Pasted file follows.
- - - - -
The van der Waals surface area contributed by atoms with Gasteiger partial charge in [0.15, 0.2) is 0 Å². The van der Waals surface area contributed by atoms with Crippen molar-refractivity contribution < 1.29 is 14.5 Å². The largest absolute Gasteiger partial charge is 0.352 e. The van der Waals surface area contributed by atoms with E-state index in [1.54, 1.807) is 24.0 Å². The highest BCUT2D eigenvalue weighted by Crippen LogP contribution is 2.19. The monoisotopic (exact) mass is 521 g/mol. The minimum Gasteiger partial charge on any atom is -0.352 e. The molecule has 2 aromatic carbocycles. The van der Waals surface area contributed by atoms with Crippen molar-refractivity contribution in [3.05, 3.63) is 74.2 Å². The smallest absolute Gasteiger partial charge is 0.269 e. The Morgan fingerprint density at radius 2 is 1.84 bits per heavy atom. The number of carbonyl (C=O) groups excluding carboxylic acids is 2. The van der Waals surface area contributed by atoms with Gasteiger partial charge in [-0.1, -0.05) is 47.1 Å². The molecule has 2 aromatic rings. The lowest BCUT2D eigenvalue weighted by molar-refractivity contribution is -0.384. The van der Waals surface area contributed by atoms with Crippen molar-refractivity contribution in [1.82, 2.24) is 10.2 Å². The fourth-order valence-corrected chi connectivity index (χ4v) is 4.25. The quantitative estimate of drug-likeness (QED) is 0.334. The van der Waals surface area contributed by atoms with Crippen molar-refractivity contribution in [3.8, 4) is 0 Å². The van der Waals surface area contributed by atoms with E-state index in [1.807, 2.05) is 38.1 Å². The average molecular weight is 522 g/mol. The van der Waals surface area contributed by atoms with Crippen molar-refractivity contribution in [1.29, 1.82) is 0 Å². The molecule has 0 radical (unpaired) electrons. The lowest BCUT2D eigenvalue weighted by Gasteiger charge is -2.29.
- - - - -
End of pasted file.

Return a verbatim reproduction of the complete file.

The van der Waals surface area contributed by atoms with Gasteiger partial charge in [0.15, 0.2) is 0 Å². The van der Waals surface area contributed by atoms with Crippen molar-refractivity contribution < 1.29 is 14.5 Å². The largest absolute Gasteiger partial charge is 0.352 e. The van der Waals surface area contributed by atoms with E-state index in [1.54, 1.807) is 24.0 Å². The highest BCUT2D eigenvalue weighted by Crippen LogP contribution is 2.19. The monoisotopic (exact) mass is 521 g/mol. The minimum Gasteiger partial charge on any atom is -0.352 e. The molecule has 2 aromatic carbocycles. The van der Waals surface area contributed by atoms with Crippen molar-refractivity contribution in [3.05, 3.63) is 74.2 Å². The smallest absolute Gasteiger partial charge is 0.269 e. The Morgan fingerprint density at radius 2 is 1.84 bits per heavy atom. The number of carbonyl (C=O) groups excluding carboxylic acids is 2. The van der Waals surface area contributed by atoms with Gasteiger partial charge in [-0.1, -0.05) is 47.1 Å². The molecule has 2 aromatic rings. The lowest BCUT2D eigenvalue weighted by molar-refractivity contribution is -0.384. The van der Waals surface area contributed by atoms with Crippen molar-refractivity contribution in [1.82, 2.24) is 10.2 Å². The fourth-order valence-corrected chi connectivity index (χ4v) is 4.25. The quantitative estimate of drug-likeness (QED) is 0.334. The van der Waals surface area contributed by atoms with Crippen molar-refractivity contribution in [3.8, 4) is 0 Å². The van der Waals surface area contributed by atoms with E-state index in [1.807, 2.05) is 38.1 Å². The average molecular weight is 522 g/mol. The van der Waals surface area contributed by atoms with Crippen molar-refractivity contribution in [1.29, 1.82) is 0 Å². The molecule has 0 radical (unpaired) electrons. The lowest BCUT2D eigenvalue weighted by Gasteiger charge is -2.29.